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Today I’m thrilled to welcome Nisi Shawl! Her short fiction includes the story “Cruel Sistah,” which was selected for The Year’s Best Fantasy and Horror 2006: 19th Annual Collection; the novella “Good Boy,” a World Fantasy Award finalist; and the short story collection Filter House, a Tiptree Award winner and a World Fantasy Award finalist. Her first novel, Everfair, was published last year and is one of this year’s Nebula Award nominees!

Everfair by Nisi Shawl Filter House by Nisi Shawl

Golden Ages

By the time my debut novel Everfair appeared I was 60 years old.  I’m working on a sequel; if the first publisher I’m shopping it to buys it, I could well be 65 when that sequel—Kinning, I call it—appears.

I never thought I’d get this old.  Getting old is not something women are encouraged to anticipate.  It’s a losing battle, evading age, but one every woman in the world’s dominant culture is expected to fight.  Though often we’re given examples of what it’s like to be old: Lolling about on our laurel wreaths, basking in the glory of our grands and great-grands, clasping the tender hands of our lifelong lovers or gazing in satisfaction upon our monumental artistic or scientific accomplishments.  Or, daringly, all of the above.  But old age in these visions is a resting state, not an active one.

If you haven’t gotten around to it by 40, the saying goes, you never will.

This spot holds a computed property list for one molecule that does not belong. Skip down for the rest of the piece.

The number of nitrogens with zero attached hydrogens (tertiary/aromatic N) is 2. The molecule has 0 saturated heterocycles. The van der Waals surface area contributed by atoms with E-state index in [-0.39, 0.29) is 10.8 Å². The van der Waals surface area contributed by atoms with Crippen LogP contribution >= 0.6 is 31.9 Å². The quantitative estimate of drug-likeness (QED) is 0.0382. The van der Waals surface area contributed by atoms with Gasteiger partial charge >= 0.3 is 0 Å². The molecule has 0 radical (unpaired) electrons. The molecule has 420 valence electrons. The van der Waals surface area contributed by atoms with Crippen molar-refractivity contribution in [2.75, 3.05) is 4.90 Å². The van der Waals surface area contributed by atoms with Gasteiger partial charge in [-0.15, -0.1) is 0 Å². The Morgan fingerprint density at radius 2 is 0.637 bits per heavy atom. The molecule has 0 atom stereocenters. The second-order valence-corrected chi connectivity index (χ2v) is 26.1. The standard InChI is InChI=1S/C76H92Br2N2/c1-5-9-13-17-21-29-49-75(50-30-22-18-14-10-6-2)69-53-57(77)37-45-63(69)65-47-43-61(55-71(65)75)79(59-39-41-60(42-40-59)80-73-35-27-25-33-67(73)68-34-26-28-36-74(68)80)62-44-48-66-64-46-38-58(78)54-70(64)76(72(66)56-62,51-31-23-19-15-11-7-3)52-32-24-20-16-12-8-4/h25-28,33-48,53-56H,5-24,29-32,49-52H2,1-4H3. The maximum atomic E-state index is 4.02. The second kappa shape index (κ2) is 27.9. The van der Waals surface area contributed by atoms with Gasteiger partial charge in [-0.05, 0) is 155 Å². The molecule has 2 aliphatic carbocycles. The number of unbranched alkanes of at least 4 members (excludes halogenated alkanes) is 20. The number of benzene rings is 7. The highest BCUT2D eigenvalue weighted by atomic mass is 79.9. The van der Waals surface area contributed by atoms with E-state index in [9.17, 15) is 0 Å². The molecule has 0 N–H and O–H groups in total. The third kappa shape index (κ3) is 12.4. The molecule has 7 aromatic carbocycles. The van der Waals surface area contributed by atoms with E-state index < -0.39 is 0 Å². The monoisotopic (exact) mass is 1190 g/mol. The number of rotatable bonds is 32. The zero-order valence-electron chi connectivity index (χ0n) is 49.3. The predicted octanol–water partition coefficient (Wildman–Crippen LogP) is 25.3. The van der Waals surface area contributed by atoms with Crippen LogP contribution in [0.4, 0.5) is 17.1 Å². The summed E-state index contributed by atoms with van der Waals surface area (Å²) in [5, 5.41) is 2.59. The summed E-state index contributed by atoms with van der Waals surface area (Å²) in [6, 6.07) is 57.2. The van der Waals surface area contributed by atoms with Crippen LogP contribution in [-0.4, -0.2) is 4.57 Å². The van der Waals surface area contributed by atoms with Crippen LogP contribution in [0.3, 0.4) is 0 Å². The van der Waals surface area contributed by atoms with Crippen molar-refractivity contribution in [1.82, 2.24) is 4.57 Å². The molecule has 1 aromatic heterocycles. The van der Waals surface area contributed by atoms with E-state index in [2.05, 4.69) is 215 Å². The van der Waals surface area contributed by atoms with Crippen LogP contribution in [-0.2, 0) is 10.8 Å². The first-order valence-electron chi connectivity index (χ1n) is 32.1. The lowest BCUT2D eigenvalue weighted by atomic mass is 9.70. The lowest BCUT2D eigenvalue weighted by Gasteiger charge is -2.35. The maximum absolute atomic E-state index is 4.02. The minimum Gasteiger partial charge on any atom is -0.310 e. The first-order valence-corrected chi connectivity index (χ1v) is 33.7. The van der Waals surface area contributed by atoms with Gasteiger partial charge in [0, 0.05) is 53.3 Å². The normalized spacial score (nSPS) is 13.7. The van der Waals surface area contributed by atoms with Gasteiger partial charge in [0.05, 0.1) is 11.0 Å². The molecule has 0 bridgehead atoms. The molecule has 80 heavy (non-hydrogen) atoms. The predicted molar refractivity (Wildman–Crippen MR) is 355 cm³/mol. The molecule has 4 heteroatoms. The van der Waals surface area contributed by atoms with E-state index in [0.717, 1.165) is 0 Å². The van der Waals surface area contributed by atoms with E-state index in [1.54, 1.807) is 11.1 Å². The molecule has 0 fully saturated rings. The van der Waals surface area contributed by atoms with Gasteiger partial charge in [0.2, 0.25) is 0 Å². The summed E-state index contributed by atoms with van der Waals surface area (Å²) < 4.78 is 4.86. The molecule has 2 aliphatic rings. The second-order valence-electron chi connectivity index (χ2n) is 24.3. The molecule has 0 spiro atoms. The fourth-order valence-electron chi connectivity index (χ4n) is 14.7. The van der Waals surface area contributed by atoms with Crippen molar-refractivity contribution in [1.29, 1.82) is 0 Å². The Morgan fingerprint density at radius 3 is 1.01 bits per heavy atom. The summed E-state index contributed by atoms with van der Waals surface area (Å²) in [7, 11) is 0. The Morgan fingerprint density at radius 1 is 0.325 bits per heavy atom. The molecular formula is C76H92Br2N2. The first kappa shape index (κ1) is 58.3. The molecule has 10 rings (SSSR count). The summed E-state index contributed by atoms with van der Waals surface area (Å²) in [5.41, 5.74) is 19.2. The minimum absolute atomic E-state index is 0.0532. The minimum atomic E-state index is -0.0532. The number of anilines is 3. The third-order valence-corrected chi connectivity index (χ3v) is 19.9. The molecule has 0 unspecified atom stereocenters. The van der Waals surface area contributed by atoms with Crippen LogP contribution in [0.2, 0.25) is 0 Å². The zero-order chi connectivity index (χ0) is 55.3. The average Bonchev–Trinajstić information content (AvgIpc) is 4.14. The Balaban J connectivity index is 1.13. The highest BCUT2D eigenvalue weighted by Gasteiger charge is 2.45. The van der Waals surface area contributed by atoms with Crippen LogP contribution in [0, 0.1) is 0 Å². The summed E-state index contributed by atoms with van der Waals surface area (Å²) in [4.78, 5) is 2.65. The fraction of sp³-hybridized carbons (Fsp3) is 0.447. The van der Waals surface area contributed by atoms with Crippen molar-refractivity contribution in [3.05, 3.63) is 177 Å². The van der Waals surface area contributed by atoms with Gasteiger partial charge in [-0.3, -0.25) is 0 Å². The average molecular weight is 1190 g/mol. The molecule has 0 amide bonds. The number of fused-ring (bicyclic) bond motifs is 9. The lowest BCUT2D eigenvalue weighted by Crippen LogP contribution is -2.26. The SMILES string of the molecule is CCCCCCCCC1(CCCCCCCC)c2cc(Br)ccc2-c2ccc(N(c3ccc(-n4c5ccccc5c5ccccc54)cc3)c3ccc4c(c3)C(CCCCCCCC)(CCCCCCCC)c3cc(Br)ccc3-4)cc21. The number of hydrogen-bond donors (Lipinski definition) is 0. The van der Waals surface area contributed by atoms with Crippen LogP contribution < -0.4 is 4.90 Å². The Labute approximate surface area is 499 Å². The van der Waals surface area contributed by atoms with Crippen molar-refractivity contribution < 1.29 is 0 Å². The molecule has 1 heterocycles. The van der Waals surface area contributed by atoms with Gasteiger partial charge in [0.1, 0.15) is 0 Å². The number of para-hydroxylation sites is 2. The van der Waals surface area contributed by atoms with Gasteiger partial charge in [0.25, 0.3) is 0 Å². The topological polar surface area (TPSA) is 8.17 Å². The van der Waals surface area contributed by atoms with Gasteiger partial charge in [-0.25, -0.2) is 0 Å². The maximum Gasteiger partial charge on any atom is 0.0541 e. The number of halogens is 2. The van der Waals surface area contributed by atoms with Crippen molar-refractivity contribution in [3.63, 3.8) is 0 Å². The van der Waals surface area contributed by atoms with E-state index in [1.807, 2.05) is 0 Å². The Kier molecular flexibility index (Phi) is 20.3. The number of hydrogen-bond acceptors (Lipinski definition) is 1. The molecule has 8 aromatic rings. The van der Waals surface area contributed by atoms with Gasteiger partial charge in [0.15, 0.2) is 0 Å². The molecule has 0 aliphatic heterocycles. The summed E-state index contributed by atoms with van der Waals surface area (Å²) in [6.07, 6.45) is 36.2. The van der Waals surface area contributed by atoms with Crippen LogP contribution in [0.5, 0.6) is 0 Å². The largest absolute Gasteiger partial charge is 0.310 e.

Fifteen years ago, at the age of 46, I became First Runner-Up for the Ursula K. Le Guin Prize for Imaginative Fiction with my story “The Beads of Ku.”  After several months spent puzzling over the question of why I hadn’t won outright I homed in on a passage in my text that seemed to provide an answer:

As the woman Dosi grew older, she began more and more to stay at home and to leave all the business to Fulla Fulla.  At last she became ill, and though Fulla Fulla nursed her mother diligently, she died.

Dosi’s death and her disappearance from the rest of the story must have annoyed Le Guin, who had probably long since tired of authors demonstrating how disposable old women were.  She was over 70 herself at that point, yet by no means over and done with her days of derring-do, as anyone privileged to watch her speech at the National Book Awards twelve years later can attest.

So I’ve learned not to simply discount and discard the middle aged and older women I write about.  In her 40s, Everfair’s Lisette is an international spy and the author of subversive political commentaries, and her lover Daisy, 55, loads and unloads freight-hauling dirigibles and holds the powerful government post of Poet.  My fictitious older women are writers and fighters and merchants and movers and shakers of every sort.  They go places and have adventures.  Fantasy and horror and science fiction adventures.

Like Octavia E. Butler, like many other black authors of imaginative fiction, I’ve been asked why I write it.  Why not stick to the “realistic” genres such as “street lit” and depict knife fights, crack addiction, teen pregnancy, and so on?  I usually answer those sorts of questions by saying that science fiction, fantasy, and horror deprivilege the status quo; an alternate history’s events may transpire less tragically, SF’s futures can reverse oppression, as can horror’s presents, and fantasy can heal us of it.  Also, SFFH can be used to bring marginalized characters to the story’s center by shifting your readers’ focus away from those who fall into the default.  This is as true for age as for race: prepare to dump your assumptions when encountering Le Guin’s Yoss, the stubborn, retired science teacher heroine of “Betrayals”; or menopausal Calamity, islander heroine of Nalo Hopkinson’s novel The New Moon’s Arms.  These women love and lose, change and challenge the world on their own terms.